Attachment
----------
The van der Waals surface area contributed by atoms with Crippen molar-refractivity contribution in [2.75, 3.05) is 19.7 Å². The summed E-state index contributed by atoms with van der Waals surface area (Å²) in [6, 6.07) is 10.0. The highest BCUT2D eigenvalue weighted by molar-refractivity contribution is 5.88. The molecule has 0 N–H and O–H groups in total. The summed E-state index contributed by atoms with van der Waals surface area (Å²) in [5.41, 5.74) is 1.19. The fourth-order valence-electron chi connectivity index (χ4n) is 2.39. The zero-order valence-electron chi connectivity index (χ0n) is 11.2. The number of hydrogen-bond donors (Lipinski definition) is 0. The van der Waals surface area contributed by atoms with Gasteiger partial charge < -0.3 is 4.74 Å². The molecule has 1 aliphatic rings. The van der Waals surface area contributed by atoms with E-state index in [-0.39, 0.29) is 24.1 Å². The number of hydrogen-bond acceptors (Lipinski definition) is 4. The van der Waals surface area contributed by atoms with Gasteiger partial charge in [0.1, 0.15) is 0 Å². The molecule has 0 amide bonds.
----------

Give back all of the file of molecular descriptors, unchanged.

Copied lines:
The van der Waals surface area contributed by atoms with Crippen molar-refractivity contribution in [2.75, 3.05) is 19.7 Å². The summed E-state index contributed by atoms with van der Waals surface area (Å²) in [6, 6.07) is 10.0. The highest BCUT2D eigenvalue weighted by molar-refractivity contribution is 5.88. The molecule has 0 N–H and O–H groups in total. The summed E-state index contributed by atoms with van der Waals surface area (Å²) in [5.41, 5.74) is 1.19. The fourth-order valence-electron chi connectivity index (χ4n) is 2.39. The zero-order valence-electron chi connectivity index (χ0n) is 11.2. The number of hydrogen-bond donors (Lipinski definition) is 0. The van der Waals surface area contributed by atoms with Gasteiger partial charge < -0.3 is 4.74 Å². The molecule has 1 aliphatic rings. The van der Waals surface area contributed by atoms with E-state index in [-0.39, 0.29) is 24.1 Å². The number of hydrogen-bond acceptors (Lipinski definition) is 4. The van der Waals surface area contributed by atoms with Gasteiger partial charge in [0.1, 0.15) is 0 Å². The molecule has 0 amide bonds.